MetroWest residents flocked to the Memorial Building in Framingham Tuesday night to ask MBTA executives to think twice before reducing services, as proposed.
, to eliminate $169 million in debt, commuter rail service on the Boston-Framingham-Worcester line would end at 10 p.m. on weekdays and be eliminated on weekends.
Along with the service reduction, fare increases to the commuter rail are proposed between 30 to 40 percent.
"People who need a free ride or cheap ride are being charged more than they can afford," said A. Richard Miller of Natick.
Several members of the Legislature were present and or spoke including state Sen. Karen Spilka and Reps. Chris Walsh, Tom Sannicandro, Carolyn Dykema and Tom Conroy. Selectmen from both Natick and Ashland spoke, too.
Spilka said the MetroWest region and residents "depend on the commuter rail system access for affordable quality transportation." She told the MBTA cuts in commuter rail service would "isolate our area."
"The commonwealth should be encouraging the transit service, including the accessibility to Natick Center to promote economic development ... not jeopardizing it," Josh Ostroff said. Ostroff added Natick Selectmen voted 5-0 to oppose the increases.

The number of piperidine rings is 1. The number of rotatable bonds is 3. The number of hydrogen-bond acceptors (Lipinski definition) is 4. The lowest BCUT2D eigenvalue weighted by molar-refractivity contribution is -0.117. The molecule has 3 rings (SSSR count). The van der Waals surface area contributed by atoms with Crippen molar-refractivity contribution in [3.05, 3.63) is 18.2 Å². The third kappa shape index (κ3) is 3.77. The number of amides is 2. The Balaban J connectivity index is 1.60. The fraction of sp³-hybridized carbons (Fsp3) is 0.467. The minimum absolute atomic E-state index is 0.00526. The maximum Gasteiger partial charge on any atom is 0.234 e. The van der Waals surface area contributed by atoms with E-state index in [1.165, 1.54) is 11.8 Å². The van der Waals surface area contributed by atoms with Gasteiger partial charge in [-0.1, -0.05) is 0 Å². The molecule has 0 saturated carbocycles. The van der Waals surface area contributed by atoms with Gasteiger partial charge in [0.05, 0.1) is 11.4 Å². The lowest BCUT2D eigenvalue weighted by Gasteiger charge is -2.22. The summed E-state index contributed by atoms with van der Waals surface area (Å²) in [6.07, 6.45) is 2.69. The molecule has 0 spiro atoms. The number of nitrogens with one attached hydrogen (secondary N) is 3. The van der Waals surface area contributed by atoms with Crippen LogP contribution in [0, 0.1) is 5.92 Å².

Framingham resident Kathy Maxwell took Tuesday night off from work so she could tell MBTA executives the importance of the commuter rail after 10 p.m.
For the last three years, the Framingham resident has commuted to Boston for her 2-10 shift. She takes the 10:26 p.m. train out of Back Bay home.
"I'm hanging onto my house by my fingernails," said Maxwell, who added she hasn't seen a raise since she took the Boston job. "This would be a big hardship."
MBTA must submit a balanced budget to its directors in March, who will take a vote in April. Any cuts in services or increases in fares would take place on July 1.
According to MetroWest residents, the biggest issues are the reduction in service in the commuter rail and the steep increase in price in the RIDE service and the commuter rail.
Increasing fares and reducing the amount of time we can into downtown is ridiculous," said Cornelia Dillon of Framingham. "I think one and two (scenarios) both stink."
Framingham resident Barbara McCurdy, who has has taken the commuter rail for the last 15 years and used public transportation for more than 20, suggested the MBTA keep one train after 10 p.m. to pickup fans at Fenway. Recognizing weekend service is already less than weekday service, she suggested the MBTA keep some trains on the weekend as opposed to complete elimination.
In regard to the RIDE, one scenario increases the fare from $2 to $4.50 or $12, while the other scenario would raise it to $3 or $5, based on which zone a rider lives in.
"This makes no sense. Ridership is increasing but the service provided is decreasing," said John Stasik of Framingham.
The governor and the state Legislature were mentioned often Tuesday night as important players in how to fix the MBTA's debt problem.
MBTA general manager Jon Davies said the MBTA has $5.2 billion in principal debt and that the MBTA is the highest leveraged of all the country's transit authorities.
"Thirty cents of every $1 we collect goes to pay the principal," he told the audience.